Overwatch League's Houston Outlaws Get Warm Welcome

E-sports squad preps for next season surrounded by local fans

Judging by the line outside of Game Over Videogames last Thursday you'd think there was a celebrity inside. While not quite household names, the members of the Houston Outlaws proved quite a draw for local e-sports fans.

Matthew Dias (aka Clockwork) and Daniel Pence (Boink) at Thursday's signing event at Game Over Videogames

The Outlaws – along with the league they're a part of – are relatively new to the world of competitive gaming. In this case the competition takes place in the world of Overwatch, a 6v6, first-person shooter. Players choose from an arsenal of characters with specializations in melee, healing, sniping, and protection. At higher levels of play the differences between characters becomes increasingly important. How these characters interact is second nature to the members of the Houston Outlaws who are some of the best in their profession.

Of course, they are not alone. There are currently a dozen different teams in the Overwatch League from local cities like Houston and Dallas and distant locales like Shanghai and London. And that's what makes the league unique. This is the first time e-sports teams have represented specific cities, letting fans back a regional team (you know, like most professional sports). Texas hasn’t been an exception as local players offered up their overwhelming support to the Houston Outlaws during a recent visit at the 2018 SXSW Gaming Festival. The group returned to the Lone Star State with a signing tour later in the month, giving their fanbase some face time with the burgeoning e-sports icons.

The team made their first stop in Houston on March 27 where they were received by a crowd of hundreds proud to have their city represented by the squad. “It was hard to imagine,” laughed key offensive player Jake Lyon when referring to the team’s popularity. “I mean, I’ve never had fans before.”

Overwatch was released two years ago but only began its competitive run at the beginning of this year. Despite this, the Overwatch League is one of the fastest growing e-sports. “The difference is we have four games a week instead of once a week” explained Shane Flaherty, aka Rawkus, the team's support player. Where most e-sports limit themselves to a single tournament every so often, the league pumps out high-stakes matches at a more frequent rate. This has, in part, led to the league’s rapidly growing fanbase.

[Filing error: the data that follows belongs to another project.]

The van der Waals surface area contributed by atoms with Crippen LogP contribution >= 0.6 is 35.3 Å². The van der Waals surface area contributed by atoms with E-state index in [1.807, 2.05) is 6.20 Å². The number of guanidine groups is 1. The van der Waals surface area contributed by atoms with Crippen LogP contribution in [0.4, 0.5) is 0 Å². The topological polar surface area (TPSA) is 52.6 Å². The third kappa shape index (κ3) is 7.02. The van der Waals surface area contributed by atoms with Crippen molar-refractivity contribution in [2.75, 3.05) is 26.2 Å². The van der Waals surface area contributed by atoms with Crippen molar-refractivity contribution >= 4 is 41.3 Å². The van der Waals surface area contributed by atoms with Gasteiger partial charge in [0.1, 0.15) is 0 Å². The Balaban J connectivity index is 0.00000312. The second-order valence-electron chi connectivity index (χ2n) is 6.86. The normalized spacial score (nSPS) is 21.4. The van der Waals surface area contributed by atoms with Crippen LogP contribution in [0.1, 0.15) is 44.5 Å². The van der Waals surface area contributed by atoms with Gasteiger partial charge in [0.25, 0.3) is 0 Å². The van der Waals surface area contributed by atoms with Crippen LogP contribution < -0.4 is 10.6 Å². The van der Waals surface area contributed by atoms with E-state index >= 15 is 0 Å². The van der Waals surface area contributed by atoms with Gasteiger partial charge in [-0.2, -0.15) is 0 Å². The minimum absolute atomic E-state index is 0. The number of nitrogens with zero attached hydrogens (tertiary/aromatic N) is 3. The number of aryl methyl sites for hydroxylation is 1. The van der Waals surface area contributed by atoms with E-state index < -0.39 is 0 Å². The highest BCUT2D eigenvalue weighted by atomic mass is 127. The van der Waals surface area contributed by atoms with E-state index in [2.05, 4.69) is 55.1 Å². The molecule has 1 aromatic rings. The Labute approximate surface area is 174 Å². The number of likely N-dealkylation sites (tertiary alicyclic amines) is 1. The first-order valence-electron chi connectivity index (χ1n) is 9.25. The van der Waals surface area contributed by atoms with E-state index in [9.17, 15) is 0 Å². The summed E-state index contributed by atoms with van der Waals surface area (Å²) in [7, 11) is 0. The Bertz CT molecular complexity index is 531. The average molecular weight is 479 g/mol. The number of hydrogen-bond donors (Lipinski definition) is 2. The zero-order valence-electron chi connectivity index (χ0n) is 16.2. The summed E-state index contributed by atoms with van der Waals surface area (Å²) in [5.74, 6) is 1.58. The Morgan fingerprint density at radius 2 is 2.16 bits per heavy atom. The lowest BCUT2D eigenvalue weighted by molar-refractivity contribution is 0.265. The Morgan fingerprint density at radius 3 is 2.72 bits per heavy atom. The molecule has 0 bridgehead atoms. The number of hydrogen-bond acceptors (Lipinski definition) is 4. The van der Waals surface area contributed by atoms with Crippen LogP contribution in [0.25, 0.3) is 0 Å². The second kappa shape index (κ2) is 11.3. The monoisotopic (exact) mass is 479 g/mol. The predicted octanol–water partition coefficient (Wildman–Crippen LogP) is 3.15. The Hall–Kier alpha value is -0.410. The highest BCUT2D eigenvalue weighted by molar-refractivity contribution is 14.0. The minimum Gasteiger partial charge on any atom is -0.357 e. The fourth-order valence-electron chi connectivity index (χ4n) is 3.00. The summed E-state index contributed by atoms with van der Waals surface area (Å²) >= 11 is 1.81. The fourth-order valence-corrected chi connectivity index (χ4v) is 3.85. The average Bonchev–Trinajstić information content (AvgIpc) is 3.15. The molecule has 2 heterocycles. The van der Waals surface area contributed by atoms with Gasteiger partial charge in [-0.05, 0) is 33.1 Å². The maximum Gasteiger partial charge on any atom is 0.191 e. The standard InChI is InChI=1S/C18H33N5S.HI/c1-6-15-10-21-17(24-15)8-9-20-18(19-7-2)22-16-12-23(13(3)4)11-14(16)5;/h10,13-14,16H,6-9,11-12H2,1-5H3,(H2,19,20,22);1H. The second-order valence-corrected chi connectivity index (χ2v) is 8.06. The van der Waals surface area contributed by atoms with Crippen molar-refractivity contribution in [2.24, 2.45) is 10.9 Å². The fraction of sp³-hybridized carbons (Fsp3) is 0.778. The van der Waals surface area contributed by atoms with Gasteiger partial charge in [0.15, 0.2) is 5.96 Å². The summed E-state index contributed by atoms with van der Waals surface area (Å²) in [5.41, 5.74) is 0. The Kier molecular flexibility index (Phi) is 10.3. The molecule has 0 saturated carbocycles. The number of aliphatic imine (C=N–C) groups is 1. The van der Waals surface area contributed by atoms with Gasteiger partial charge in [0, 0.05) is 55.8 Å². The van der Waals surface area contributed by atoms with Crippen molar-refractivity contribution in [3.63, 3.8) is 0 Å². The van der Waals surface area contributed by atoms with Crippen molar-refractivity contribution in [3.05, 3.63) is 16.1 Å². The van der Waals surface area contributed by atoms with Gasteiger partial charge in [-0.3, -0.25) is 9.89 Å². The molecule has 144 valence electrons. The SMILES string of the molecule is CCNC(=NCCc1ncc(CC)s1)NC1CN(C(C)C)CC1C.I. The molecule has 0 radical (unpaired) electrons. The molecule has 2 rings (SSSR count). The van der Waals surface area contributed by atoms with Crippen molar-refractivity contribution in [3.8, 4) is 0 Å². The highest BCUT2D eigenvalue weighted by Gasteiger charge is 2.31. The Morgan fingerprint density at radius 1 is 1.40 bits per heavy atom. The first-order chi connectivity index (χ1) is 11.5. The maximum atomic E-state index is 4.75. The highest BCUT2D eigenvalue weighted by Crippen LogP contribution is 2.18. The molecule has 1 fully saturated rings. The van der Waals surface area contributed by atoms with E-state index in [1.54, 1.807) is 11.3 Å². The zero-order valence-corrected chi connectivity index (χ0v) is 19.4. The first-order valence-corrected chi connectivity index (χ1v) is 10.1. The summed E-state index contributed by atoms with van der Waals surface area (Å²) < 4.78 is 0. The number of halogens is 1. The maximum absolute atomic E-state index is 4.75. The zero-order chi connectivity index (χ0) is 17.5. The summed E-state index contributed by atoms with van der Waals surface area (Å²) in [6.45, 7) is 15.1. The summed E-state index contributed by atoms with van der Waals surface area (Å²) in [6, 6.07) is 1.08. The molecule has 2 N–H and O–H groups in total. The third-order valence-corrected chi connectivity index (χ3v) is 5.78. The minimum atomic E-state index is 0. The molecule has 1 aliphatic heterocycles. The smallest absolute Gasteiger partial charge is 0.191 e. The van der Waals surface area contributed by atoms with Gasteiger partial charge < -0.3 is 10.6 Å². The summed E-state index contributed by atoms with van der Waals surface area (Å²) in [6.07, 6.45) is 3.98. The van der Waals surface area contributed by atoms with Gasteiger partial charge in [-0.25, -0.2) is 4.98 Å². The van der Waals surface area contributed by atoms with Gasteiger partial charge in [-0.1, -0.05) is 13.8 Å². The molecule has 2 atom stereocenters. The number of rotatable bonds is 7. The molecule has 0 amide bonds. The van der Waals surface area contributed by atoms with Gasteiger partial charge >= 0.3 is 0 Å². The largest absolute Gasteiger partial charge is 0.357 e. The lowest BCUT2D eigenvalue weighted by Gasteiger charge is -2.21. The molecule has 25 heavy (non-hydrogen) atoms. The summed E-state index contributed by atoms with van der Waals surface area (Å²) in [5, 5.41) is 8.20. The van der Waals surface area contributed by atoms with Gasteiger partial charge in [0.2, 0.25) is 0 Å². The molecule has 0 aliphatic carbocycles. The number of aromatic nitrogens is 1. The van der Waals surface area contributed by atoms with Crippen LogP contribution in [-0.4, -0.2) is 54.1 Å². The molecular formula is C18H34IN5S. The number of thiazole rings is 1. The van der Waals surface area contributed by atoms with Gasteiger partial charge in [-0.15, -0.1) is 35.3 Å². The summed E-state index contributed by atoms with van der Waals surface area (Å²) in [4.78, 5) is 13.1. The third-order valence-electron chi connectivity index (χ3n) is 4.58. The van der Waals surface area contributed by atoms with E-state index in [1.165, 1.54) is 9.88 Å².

This became even more evident as the Houston Outlaws continued their Texas signing tour, making their final stop in Austin. With camera crews, their own private tour bus, and a horde of giddy fans, it was clear that they had made an impression across the state. To their fanbase the Outlaws may have taken on a celebrity athlete status, but to see them interact with one another you could assume they were just goofball teens and twentysomethings. This is partially what has made e-sports such a popular institution in the past few years – having players with relatable personalities who don't live in a bubble of fame and popularity.

After three long days of meeting and greeting, the team bid farewell to the capital city, departing for Los Angeles to prepare for their next match. Fans across the state wished the Outlaws good luck as the Overwatch League prepares to enter its third season. After a disappointing second season that ended on a high note with an impressive underdog victory that saw the team hitting their stride, the Outlaws have no shortage of dedicated fans to keep their momentum into the new season.

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KEYWORDS FOR THIS POST

Houston Outlaws, Overwatch League, Overwatch, Rawkus, Jake Lyon

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